Star Wars Rise of Resistance Ride Report: Modified Queue, Struggles & Success!

Wondering what it’s like to join the virtual queue for Star Wars: Rise of the Resistance, walk-through the modified line, and do the attraction with the ‘temporary abnormal’ health safety measures at Walt Disney World? In this post, we’ll show you with photos and details about our latest experience doing the Disney’s Hollywood Studios headliner.

After a 4-month hiatus, we’re absolutely elated to be back with a Star Wars: Rise of the Resistance ride report, which is a time-honored Disney Tourist Blog tradition. Or rather, was from last December through this March. For those four months, these weekly reports were a DTB institution, generating a lot of reader interest and impassioned comments.

Returning to write one is almost like being transported back in time. Personally, I yearn for a return to that simpler time when this was the most controversial thing happening at Walt Disney World. All of that seems trivial now–to the point that it’s hardly worth arguing about whether the system is fair. (My brief view: it’s an improvement, but still imperfect.)

The primary reason our Disney’s Hollywood Studios Reopening Report: A Tale of Two Visits encompassed two days is because we failed at the Star Wars: Rise of the Resistance boarding pass dash the first day. (See our New Virtual Queue for Star Wars: Rise of the Resistance post for info about how the process has been changed since DHS reopened.)

Our first day back, we weren’t in the park for the 10 am drawing our first day, and left before the 1 pm one.

Upon returning, we tried the 4 pm release, but received an error message.

From what we understand, this is pretty common for the afternoon releases, as far less capacity has been allocated to those drops. Your odds are better at 10 am, or in the afternoon if the attraction has had minimal downtime before lunchtime.

The following day, we only tried the 4 pm release.

We each tried different methods (discussed in our Star Wars: Rise of the Resistance ‘How to Ride’ FAQ…which could probably use an update now) and my force-refresh attempt was successful.

However, my name was not listed during the process, which is a (new) known glitch. I added only Sarah and then we went to the Guest Experience Team and they were able to add me within about ~15 seconds.

This won’t be possible for solo visitors, but if you’re a multi-guest party, just quickly select members of your party that you see and go to the Guest Experience Team to have them fix it. Don’t hesitate. Milliseconds matter. Since each party receives their own ride vehicle, doing this has no impact on attraction capacity. For boarding group purposes, a party of one is the same as a party of 8.

Even after being called back to the virtual queue, we were apprehensive about actually doing Star Wars: Rise of the Resistance. However, we wanted to be able to share the full experience…and if we’re being honest, we also just really wanted to do it again. This attraction never ceases to amaze.

Our apprehensions revolved around the frequent ride breakdowns. We’ve literally sat in line for Star Wars: Rise of the Resistance for hours at a time on multiple occasions when the attraction has broken down in the past. That’s never ideal, but especially not now.

Things started out well. None of the outdoor queue was being used (although that’s not our primary concern, anyway) and we didn’t meet up with the actual line until halfway through the indoor queue.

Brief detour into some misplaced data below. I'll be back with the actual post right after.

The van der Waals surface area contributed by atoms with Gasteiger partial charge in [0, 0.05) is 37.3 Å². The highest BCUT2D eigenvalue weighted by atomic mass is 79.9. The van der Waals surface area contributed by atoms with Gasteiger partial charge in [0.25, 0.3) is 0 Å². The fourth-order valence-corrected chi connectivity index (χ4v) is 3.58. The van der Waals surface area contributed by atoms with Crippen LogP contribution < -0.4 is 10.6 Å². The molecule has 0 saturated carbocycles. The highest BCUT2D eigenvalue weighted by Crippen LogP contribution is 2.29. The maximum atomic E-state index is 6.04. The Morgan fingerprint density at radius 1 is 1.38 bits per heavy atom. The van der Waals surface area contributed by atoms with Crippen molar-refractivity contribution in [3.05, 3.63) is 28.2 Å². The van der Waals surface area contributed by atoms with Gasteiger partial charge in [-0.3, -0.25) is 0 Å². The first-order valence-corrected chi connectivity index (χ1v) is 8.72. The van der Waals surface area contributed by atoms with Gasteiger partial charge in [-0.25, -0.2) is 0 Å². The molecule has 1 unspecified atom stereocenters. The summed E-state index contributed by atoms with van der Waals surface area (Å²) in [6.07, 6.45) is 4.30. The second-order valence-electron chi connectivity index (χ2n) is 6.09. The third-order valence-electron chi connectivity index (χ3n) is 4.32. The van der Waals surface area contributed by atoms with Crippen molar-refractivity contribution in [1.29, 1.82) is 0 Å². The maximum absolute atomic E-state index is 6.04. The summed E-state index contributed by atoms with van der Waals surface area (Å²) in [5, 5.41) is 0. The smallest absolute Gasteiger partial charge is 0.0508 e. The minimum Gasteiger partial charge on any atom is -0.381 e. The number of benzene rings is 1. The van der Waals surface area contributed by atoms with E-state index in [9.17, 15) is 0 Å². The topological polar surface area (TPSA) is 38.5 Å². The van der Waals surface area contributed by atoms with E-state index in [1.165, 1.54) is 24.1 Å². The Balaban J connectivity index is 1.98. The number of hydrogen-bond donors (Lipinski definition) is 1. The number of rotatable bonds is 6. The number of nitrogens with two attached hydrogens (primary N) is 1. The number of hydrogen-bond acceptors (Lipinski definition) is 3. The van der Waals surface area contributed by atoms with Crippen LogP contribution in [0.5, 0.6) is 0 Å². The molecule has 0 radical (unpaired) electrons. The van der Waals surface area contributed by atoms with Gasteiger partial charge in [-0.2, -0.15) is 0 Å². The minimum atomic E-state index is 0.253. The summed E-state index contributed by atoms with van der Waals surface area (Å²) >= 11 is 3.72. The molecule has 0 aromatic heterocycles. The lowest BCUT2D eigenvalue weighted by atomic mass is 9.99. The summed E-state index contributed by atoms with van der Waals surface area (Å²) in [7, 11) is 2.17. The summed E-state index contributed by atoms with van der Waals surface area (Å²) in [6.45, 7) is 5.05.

Once there, physical distancing was being observed by every guest we saw, the markers were thoughtfully placed, and plexiglass barriers had been installed in spots where distancing would otherwise be impracticable.

At this point, we had yet to hear how Walt Disney World was handling breakdowns with modified operations. Our hope is that they’d dump the queue pretty quickly, but we hadn’t yet heard whether that was the case.

Prior to entering the queue, we agreed that we’d bail if there was an indoor stoppage of more than 10 minutes. This might end up being difficult and require breaking physical distancing to pass other guests to exit, but those fleeting encounters would still be far preferable to standing in the same spot for prolonged periods of time.

This might seem extreme, and maybe it is a bit overly cautious. However, it’s important to remember that physical distancing, face masks, and in-queue barriers are measures for reducing risk of spread. None of those things alone or collectively are wholly effective in eliminating transmission.

Face masks provide a critical barrier, reducing the number of infectious viruses in exhaled breath, especially of asymptomatic people and those with mild symptoms. While they substantially impede and reduce airborne viral concentrations, they don’t eliminate these entirely.

Aerosols still remain airborne in confined indoor spaces for hours and accumulate over time. Time exposed and concentration are factors in transmission, which is why such a prolonged stoppage is concerning even with prophylactic measures.

As an example, think of being around a smoker in an unventilated room versus passing a smoker outdoors. (For more info, see generally this Science Magazine article.)

Thankfully, we ran into no issues with the Star Wars: Rise of the Resistance queue backing up or stopping. To the contrary, the entire indoor queue moved smoothly up until the first pre-show room.

The parties both in front of and behind us were very mindful of physical distancing, which also helped. It ended up being one of the best runs we’ve had on the attraction.